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Public Statements

Statements on Introduced Bills and Joint Resolutions

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STATEMENTS ON INTRODUCED BILLS AND JOINT RESOLUTIONS

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Mr. OBAMA. I am pleased to join my distinguished colleague from South Dakota, Mr. THUNE, in introducing the Alternative Energy Refueling System Act of 2006. I applaud his work in crafting this bill and I hope my colleagues will provide their full support and work towards its swift enactment.

As members of the Senate Environment and Public Works Committee, the Senator from South Dakota and I have worked to promote the expansion of alternative fuels production capacity in the United States--most notably with the enactment of the Renewable Fuels Standard (RFS) included in last year's Energy Policy Act of 2005. The RFS states that 7.5 billion gallons of ethanol must be phased into the 140-billion-gallon annual national gasoline pool during the next 6 years.

That's a bold step in reducing our reliance on foreign oil, but we can't just rely on greater production of alternative fuels if we also don't make sure those fuels are available at gas stations. We need to make sure that when American drivers want to ``fill `er up'' with something other than petroleum, they can.

Last year, I introduced S. 918, a bill to provide a tax credit for the cost of installing alternative fuel pumps. I was pleased that this tax credit was enacted as part of the Energy Policy Act of 2005. Soon hundreds more ethanol and biodiesel pumps throughout the United States will be installed as a result of this new policy.

But if we are serious about reducing our reliance on foreign oil in an expeditious fashion, we must intensify our efforts. We must double, triple, and quadruple our efforts. And that's exactly the purpose of our bill today, which simply provides a partial Federal reimbursement for the installation of alternative fuel pumps that otherwise are ineligible or have received the new tax credit.

Many more alternative refueling properties will be established by this bill--a strong complement to the tax credit passed last year. And this bill is fully offset in that it is financed by using just a small slice of the approximately $70 million in annual interest generated by the Leaking Underground Storage Tank (LUST) Trust Fund. We don't ask to use that small slice in perpetuity, but just for the next several years until enough alternative fuel refueling capacity is established across the country.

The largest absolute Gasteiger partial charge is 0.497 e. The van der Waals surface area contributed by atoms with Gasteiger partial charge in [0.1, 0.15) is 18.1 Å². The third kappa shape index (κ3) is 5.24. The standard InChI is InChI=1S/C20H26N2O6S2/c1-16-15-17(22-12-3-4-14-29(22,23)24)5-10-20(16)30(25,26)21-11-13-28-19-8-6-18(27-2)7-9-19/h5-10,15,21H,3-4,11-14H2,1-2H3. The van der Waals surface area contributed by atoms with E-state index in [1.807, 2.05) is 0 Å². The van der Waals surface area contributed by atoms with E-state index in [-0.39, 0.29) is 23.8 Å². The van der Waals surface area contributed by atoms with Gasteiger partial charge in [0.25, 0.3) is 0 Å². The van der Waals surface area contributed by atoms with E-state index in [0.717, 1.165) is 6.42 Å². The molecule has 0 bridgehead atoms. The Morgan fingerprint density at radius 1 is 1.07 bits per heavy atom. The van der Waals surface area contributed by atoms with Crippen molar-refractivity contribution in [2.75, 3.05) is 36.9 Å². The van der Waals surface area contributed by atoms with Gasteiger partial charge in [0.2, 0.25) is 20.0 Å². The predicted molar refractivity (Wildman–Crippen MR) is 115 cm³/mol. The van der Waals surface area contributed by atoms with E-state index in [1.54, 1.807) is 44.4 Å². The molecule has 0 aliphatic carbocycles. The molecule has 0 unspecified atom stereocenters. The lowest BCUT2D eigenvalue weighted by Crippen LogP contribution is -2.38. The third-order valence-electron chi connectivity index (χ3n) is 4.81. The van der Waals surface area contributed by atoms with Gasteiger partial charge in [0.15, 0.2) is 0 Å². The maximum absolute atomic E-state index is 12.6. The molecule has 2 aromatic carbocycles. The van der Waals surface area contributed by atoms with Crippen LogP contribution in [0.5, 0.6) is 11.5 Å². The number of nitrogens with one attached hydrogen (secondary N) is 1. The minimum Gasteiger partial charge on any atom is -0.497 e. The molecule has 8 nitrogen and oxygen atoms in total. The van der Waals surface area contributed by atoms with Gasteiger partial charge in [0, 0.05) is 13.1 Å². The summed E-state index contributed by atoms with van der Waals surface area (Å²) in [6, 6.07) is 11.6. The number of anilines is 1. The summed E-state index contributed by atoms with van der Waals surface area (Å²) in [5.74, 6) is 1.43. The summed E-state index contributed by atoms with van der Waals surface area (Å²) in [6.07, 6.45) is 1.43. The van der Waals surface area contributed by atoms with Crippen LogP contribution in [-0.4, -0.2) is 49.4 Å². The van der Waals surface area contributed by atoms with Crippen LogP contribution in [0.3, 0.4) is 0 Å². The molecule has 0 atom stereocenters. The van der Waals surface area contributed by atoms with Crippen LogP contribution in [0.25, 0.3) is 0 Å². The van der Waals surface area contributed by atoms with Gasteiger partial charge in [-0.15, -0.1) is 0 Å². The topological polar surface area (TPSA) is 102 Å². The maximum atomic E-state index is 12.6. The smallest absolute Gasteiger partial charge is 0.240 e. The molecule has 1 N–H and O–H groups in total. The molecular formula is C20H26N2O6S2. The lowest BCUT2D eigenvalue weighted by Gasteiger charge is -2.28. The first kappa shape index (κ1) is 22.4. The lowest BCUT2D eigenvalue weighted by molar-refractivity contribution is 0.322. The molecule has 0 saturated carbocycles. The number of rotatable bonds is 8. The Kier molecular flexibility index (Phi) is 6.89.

The total principal of the LUST fund is more than $2.5 billion--none of which we propose to draw down. And given that this fund has been capitalized by a one-tenth-of-a-penny fee for every gallon of petro-gas or petro-diesel purchased by the American people, it is altogether appropriate that any interest generated by any unused fractions-of-pennies be reinvested in infrastructure that weans our Nation from its dependence on the Middle East. All of this can be accomplished, while ensuring that the integrity of the LUST fund--which is used to clean up underground storage tanks--remains fully intact and untouched. In fact, I hope my colleagues on the Appropriations Committee will take note and will increase funding for LUST fund activities to the level it has long needed and deserved.

The Thune-Obama bill is a good bill that will accomplish good things for our national energy dependence, but even if enacted, this bill cannot by itself guarantee more alternative fuel refueling stations. As my colleagues are aware, alternative fuel refueling stations make up only a tiny fraction of the nationwide network of gas stations. And while that fraction is growing by leaps and bounds, the vast majority of stations within that small fraction are independently owned and operated.

By comparison, the big oil companies--the Exxons, the BPs, or the ConocoPhillips of the American petroleum industry--have not installed alternative fuel pumps. Rather, the evidence is accumulating that these companies have used institutional policies to deter the installation of alternative fuel pumps despite their retailers asking to sell these new fuels to meet growing consumer demand.

I think these practices must end. It is time for these companies to demonstrate leadership and reinvest in America. Until that day comes, however, I pledge to continue my work in Congress with like-minded colleagues to ensure that this Nation invests in a 21st Century refueling structure. The bill we are introducing today is part of that investment. I thank my colleague from South Dakota for his authorship on this bill.

http://thomas.loc.gov/

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